As for the Cushing’s Jasper’s resting Cortisol level is in the normal range, but his levels after the injection of Cortisol were a little elevated. The vet feels he may be in the early stages of Cushing’s or that the diabetes is causing the elevation. For now we treat the diabetes being very careful to watch for any signs of a pancreatitis attack so we can treat quickly to avoid him going off food for a few days and prevent having to stop insulin while he is not eating.

Overall I am ecstatic and feel my prayers have been answered and I will continue to treasure each day I have with him.

Now to update all those who have been supporting and sending us good thoughts!!

Thanks so much!!!

What is Temperament?

I regularly talk to my clients about temperament it is foremost in choosing a dog. I hear so often my dog is really great but it is afraid of strangers and just needs to be socialized. Sometimes this is the case but more often than not, the dog does not have a sound temperament.

Temperament is genetics, it is a collection of drives, nerves, thresholds and instincts that are inherited and innate. Temperament is not something that can be developed it is what the dog is born with and is a product of its genetics. The core of a dog’s temperament will never change, although sometimes behaviors can be modified by behavior/training techniques if there is movement in the temperament. For example let’s consider a dog that has high prey drive and is ball crazy. With training you can teach the dog to control its drive but you cannot take a high energy, high prey drive dog and make it a low energy, low prey drive dog. Trainers can use the drive to redirect and build obedience but the drive has to be there. Just as you cannot take a dog that has very low prey drive and no interest in the ball and make it into a ball crazy dog, if the temperament is not there you can not build or develop it.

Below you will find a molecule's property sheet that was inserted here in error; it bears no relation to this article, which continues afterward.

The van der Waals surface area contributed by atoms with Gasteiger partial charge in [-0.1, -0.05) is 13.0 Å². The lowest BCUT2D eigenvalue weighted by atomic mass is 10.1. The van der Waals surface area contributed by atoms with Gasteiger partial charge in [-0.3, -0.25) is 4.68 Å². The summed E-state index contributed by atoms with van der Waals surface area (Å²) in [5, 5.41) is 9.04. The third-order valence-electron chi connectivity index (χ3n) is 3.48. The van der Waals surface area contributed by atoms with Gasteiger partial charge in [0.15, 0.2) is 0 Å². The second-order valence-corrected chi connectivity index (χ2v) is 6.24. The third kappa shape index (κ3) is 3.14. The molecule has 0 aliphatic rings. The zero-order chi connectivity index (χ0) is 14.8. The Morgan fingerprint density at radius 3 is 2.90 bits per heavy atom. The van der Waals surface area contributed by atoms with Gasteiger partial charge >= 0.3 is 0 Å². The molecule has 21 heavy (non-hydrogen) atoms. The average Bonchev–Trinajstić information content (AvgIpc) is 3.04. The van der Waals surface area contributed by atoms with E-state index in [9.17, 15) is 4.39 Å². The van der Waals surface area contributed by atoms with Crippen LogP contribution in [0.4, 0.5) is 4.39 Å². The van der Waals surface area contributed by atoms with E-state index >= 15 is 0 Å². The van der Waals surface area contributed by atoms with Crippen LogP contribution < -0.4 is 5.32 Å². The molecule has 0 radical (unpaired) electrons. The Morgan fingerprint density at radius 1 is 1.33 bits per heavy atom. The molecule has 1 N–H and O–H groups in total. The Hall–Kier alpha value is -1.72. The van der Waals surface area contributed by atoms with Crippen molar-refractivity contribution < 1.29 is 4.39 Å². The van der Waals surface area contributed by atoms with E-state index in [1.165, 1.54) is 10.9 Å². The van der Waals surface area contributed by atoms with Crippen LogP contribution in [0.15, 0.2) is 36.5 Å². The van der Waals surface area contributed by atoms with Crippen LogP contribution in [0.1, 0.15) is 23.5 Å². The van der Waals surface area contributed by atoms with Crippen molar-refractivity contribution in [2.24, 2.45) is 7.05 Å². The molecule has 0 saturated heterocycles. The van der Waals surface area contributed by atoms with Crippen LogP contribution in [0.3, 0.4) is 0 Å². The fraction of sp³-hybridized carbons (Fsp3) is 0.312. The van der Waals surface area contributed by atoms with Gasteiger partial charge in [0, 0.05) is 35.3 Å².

A dog with a sound stable temperament will always be a dog with a good temperament regardless of the lousy environment in which it might be raised. Just as unstable or unsound temperament will not change regardless of the fabulous environment in which it is raised. Temperament is not the dog’s personality. Personality is developed by interaction with other living creatures usually humans. Proper and early socialization will build and develop the traits that are already there and may progress a weaker temperament to the level it is capable.

Determining a dog’s temperament is not specific to the breed, it all depends on the genetics. The breed of a dog can give us some indication of the possibility of the temperament, but it all goes back to the genetics. An example is a Lab, often chosen as a family dog, because the breed is known to be good with people, other animals, have an easy going loving nature, responsive and easy to train. I have also seen Lab’s that are aggressive, full of anxieties, and dominant this is genetics and not what is expected but shows how poor breeding can produce lousy dogs.

I understand the need to want to fix every dog, but I also know this is not always possible. Everything begins with temperament, sure a good trainer/behaviorist can develop, train and fix some behavior issues, but only if the temperament allows it.

Always choose a dog based on its temperament, a solid stable dogs behavior will be predictable, responsive, easier to train and a well mannered pet with the proper training, socialization and environment.